Pyrrhonism

The founder of the philosophical school of Pyrrhonism and regarded as the father of Scepticism, Pyrrho (365-275 BC) was born in Elis, Greece. He was a pupil of Anaxarchus of Abdera and in about 330 began to teach philosophy in his native Elis.

He traveled widely and learned many different philosophic viewpoints, each one claiming to be the truth. Because they could not all be right, Pyrrho decided to suspend judgment about truth, right, and wrong.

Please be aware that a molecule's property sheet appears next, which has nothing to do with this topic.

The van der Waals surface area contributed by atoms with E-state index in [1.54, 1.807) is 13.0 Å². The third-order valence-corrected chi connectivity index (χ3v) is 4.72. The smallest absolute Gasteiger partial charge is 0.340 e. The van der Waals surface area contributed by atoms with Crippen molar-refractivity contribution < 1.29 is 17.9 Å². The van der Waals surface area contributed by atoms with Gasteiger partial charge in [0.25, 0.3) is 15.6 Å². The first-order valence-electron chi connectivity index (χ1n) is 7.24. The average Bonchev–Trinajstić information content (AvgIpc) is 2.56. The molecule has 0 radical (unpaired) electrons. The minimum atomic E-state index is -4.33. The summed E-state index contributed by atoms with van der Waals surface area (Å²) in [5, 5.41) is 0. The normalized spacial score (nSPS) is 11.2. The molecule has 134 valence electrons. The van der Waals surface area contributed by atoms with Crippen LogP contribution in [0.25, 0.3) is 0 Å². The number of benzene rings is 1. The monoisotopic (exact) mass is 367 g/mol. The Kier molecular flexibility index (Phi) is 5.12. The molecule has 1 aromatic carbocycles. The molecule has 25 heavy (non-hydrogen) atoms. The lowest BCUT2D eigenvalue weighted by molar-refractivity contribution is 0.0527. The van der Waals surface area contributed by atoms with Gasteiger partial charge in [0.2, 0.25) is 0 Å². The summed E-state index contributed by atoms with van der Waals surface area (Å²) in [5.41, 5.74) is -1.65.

He quickly established a far-reaching reputation among Greek philosophers of his day and although he produced no written works, his ideas were preserved in the poems of Timon of Phlius.

He asserted that Man must not reply on sense perceptions and must not make judgments. That our senses tell us only how things appear, not what they really are. Custom and convention, he felt, were the only guides to what is just or unjust.

He believed that Man needed to be indifferent to the changes of fortune and bear his troubles with fortitude. His teachings, which enshrined the principle of doubt, directly influenced the ancient sceptics and, later, philosophical thought in seventeenth century Europe.

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